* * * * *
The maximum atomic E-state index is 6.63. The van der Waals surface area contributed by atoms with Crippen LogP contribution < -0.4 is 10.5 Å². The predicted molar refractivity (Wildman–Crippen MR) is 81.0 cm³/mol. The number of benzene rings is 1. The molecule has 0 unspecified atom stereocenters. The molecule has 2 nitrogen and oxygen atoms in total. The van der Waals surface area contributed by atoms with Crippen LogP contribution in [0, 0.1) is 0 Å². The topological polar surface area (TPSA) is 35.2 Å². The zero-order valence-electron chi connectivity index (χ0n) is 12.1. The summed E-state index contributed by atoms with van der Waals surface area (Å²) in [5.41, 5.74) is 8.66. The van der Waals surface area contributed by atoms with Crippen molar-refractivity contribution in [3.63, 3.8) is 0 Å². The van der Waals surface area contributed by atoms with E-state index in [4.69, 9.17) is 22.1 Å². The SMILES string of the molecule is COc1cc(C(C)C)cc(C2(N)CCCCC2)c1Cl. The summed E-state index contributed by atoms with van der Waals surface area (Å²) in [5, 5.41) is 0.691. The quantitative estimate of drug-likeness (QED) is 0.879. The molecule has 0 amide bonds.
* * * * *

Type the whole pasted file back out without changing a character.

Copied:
The maximum atomic E-state index is 6.63. The van der Waals surface area contributed by atoms with Crippen LogP contribution < -0.4 is 10.5 Å². The predicted molar refractivity (Wildman–Crippen MR) is 81.0 cm³/mol. The number of benzene rings is 1. The molecule has 0 unspecified atom stereocenters. The molecule has 2 nitrogen and oxygen atoms in total. The van der Waals surface area contributed by atoms with Crippen LogP contribution in [0, 0.1) is 0 Å². The topological polar surface area (TPSA) is 35.2 Å². The zero-order valence-electron chi connectivity index (χ0n) is 12.1. The summed E-state index contributed by atoms with van der Waals surface area (Å²) in [5.41, 5.74) is 8.66. The van der Waals surface area contributed by atoms with Crippen molar-refractivity contribution in [3.63, 3.8) is 0 Å². The van der Waals surface area contributed by atoms with E-state index in [4.69, 9.17) is 22.1 Å². The SMILES string of the molecule is COc1cc(C(C)C)cc(C2(N)CCCCC2)c1Cl. The summed E-state index contributed by atoms with van der Waals surface area (Å²) in [5, 5.41) is 0.691. The quantitative estimate of drug-likeness (QED) is 0.879. The molecule has 0 amide bonds.